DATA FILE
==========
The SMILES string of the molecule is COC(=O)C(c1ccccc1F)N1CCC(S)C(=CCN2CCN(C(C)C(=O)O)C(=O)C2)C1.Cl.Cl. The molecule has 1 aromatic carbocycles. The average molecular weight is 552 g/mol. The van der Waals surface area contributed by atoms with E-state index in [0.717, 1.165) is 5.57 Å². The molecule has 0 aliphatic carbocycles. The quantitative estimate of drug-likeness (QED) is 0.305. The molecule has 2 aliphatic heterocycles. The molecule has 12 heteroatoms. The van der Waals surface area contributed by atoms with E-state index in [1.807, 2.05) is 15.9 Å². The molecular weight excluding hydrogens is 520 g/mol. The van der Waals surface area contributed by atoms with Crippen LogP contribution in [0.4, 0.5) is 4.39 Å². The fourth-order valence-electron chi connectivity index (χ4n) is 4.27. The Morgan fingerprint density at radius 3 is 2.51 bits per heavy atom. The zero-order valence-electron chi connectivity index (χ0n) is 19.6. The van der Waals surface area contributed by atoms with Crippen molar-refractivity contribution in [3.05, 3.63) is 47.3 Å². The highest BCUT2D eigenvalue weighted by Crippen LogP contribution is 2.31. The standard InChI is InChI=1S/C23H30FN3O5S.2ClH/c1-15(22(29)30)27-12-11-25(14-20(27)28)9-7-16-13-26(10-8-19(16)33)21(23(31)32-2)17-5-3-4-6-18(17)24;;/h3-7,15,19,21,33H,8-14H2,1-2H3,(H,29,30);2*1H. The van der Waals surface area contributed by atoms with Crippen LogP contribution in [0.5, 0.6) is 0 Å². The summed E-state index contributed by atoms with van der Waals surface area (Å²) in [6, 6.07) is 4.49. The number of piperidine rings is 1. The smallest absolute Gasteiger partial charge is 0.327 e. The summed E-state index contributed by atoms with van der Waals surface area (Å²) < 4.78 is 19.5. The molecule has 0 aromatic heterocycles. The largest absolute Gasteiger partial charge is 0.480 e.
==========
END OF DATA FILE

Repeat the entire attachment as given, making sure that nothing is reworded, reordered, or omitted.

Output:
The SMILES string of the molecule is COC(=O)C(c1ccccc1F)N1CCC(S)C(=CCN2CCN(C(C)C(=O)O)C(=O)C2)C1.Cl.Cl. The molecule has 1 aromatic carbocycles. The average molecular weight is 552 g/mol. The van der Waals surface area contributed by atoms with E-state index in [0.717, 1.165) is 5.57 Å². The molecule has 0 aliphatic carbocycles. The quantitative estimate of drug-likeness (QED) is 0.305. The molecule has 2 aliphatic heterocycles. The molecule has 12 heteroatoms. The van der Waals surface area contributed by atoms with E-state index in [1.807, 2.05) is 15.9 Å². The molecular weight excluding hydrogens is 520 g/mol. The van der Waals surface area contributed by atoms with Crippen LogP contribution in [0.4, 0.5) is 4.39 Å². The fourth-order valence-electron chi connectivity index (χ4n) is 4.27. The Morgan fingerprint density at radius 3 is 2.51 bits per heavy atom. The zero-order valence-electron chi connectivity index (χ0n) is 19.6. The van der Waals surface area contributed by atoms with Crippen molar-refractivity contribution in [3.05, 3.63) is 47.3 Å². The highest BCUT2D eigenvalue weighted by Crippen LogP contribution is 2.31. The standard InChI is InChI=1S/C23H30FN3O5S.2ClH/c1-15(22(29)30)27-12-11-25(14-20(27)28)9-7-16-13-26(10-8-19(16)33)21(23(31)32-2)17-5-3-4-6-18(17)24;;/h3-7,15,19,21,33H,8-14H2,1-2H3,(H,29,30);2*1H. The van der Waals surface area contributed by atoms with Crippen LogP contribution in [0.5, 0.6) is 0 Å². The summed E-state index contributed by atoms with van der Waals surface area (Å²) in [6, 6.07) is 4.49. The number of piperidine rings is 1. The smallest absolute Gasteiger partial charge is 0.327 e. The summed E-state index contributed by atoms with van der Waals surface area (Å²) < 4.78 is 19.5. The molecule has 0 aromatic heterocycles. The largest absolute Gasteiger partial charge is 0.480 e.